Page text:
Chrysler-Fiat CEO Sergio Marchionne says the plan to do an initial-public-offering is in "overdrive," and that he hopes to have people buying shares in Chrysler by year end.
"We are now intent on executing the IPO," Marchionne said during a conference call with analysts this week. "It is still my expectation that we will be able to get it done, I hope that we can get it done by the end of this year."
Whether he pulls off the IPO by the New Year may be a reach. After all, the company would have to put together its road show for investors and analysts before we get into the holiday distractions. The question for Marchionne, and those possibly teed up to buy the shares of the storied automaker is this: Is Chrysler a "buy"?
Let's break down the issues and the company as they stand today.
- Auto industry shares have been very good to investors. General Motors is near its 52-week high, with the spread between it's low and high over the last year a gain of 62%. Ford's shares have been up 73% in the last year. Toyota's American Depository Receipts are up 77%. Auto supplier TRW shares have been up 76% in the last 52 weeks. All that compares with a gain of 26% for the Dow Jones Industrial Average over the same time period.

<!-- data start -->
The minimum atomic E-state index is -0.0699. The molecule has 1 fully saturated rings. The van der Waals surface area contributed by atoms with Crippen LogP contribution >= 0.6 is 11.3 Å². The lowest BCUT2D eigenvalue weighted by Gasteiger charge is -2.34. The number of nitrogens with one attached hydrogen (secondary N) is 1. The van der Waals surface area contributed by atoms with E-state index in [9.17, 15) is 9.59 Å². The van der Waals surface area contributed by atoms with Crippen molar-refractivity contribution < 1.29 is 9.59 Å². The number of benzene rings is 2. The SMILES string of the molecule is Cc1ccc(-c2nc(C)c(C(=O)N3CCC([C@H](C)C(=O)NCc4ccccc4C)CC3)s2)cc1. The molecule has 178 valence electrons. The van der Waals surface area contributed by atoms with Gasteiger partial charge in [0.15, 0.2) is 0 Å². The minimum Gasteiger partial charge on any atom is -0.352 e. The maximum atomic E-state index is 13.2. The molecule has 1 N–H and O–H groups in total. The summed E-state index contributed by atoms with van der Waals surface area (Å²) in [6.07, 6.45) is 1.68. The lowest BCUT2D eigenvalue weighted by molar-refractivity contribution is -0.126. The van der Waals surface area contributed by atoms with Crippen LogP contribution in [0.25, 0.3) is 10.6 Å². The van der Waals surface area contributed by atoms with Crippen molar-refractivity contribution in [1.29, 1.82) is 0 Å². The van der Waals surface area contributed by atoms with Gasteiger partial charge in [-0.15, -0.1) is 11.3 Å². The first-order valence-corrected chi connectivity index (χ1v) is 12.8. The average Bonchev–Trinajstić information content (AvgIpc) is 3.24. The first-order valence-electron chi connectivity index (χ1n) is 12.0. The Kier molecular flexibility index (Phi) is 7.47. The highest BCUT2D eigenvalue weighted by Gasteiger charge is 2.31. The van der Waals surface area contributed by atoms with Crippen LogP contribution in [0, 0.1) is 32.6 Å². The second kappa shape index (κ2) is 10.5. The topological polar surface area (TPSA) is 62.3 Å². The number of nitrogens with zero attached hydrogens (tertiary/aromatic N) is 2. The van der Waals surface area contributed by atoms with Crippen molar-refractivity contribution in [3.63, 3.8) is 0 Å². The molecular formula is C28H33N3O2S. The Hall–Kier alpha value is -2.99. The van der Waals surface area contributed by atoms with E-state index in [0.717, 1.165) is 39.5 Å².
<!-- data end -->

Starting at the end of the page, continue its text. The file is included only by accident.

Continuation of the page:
Chrysler posted earnings of464 million in the third quarter, a 22% gain over the same period a year ago. That could have been closer or above1 billion had Chrysler not had to delay shipping the new Jeep Cherokee, which had problems with its nine-speed transmission in production. On the plus-side, if the problems are indeed fixed, the company should score great sales for the new car, which is exceptionally good and has the benefit of low gas prices to help its launch. Demand should remain at a healthy 15.5 million vehicles a year or so for the next five years, with upside as consumers continue to retire vehicles that are over 10 years old. Chrysler posted an 11% gain in sales during October. The company has been deft at maintaining a strong and steady sales rate despite not having a full compliment of vehicles. The Chrysler brand, for example, has just three models now. Jeep has been without a mid-sized crossover for more than a year when it stopped production of the Liberty to re-roil for the Cherokee, which is only now shipping. More new product from Jeep, Chrysler and Dodge next year should help a lot. The Ram pickup business has become hugely successful and profitable and figures to remain so. Marchionne would like to buy the 41.5% of Chrysler that Fiat does not already own, but the retiree health trust which owns the stake, a legacy of the 2009 bankruptcy, wants more money than Marchionne wants to pay. The two sides are more than1 billion apart. Hence, the IPO. The Trust expects to better monetize its holdings in the open market than it would if it took Marchionne's current offer. I bet the Trust does do better through the IPO. Last month, UBS AG set the value of the trust's stake at5.6 billion, higher than the4.25 billion Fiat has been offering. Marchionne is in the weird position of leading the automaker and the IPO, but being against ding an IPO. He would rather have Fiat buy the remaining shares from the Trust. It is the Trust's shares that will be offered to the public. Fiat does not plan to sell any of its shares to the public, at least in the beginning. The company expects a full-year profit of between1.7 billion and2.2 billion on revenue of between72 billion and75 billion. Marchionne has been mostly a very savvy CEO, and seems to have all the chess pieces of running two companies well in hand. Sales numbers and earnings since he took over have been steady and solid. But he has not been without some costly and visible mistakes. By his own admission, his team blew it by ending the Liberty more than a year before the Cherokee was ready. He has also admitted botching the launch of the Dodge Dart by having the mix of models wrong at the start. The company also choked on the launch of the Fiat brand in the U.S., not having the availability of the Fiat 500 synchronized with the readiness of the dealer body. The frequently talked about re-launch of Alfa-Romeo has been delayed a few times now, and the delays make the enterprise look amateurish. Those are big blunders that would seem to be attributed to not having the right people in charge of those launches.The IPO could be a drama because of the rift between Marchionne and the healthcare trust, and the CEO's wish that the IPO never had to happen. The wild card is whether Wall Street values the shares close to what the Trust is looking for. But with all that drama, maybe investors are better off looking at Twitter.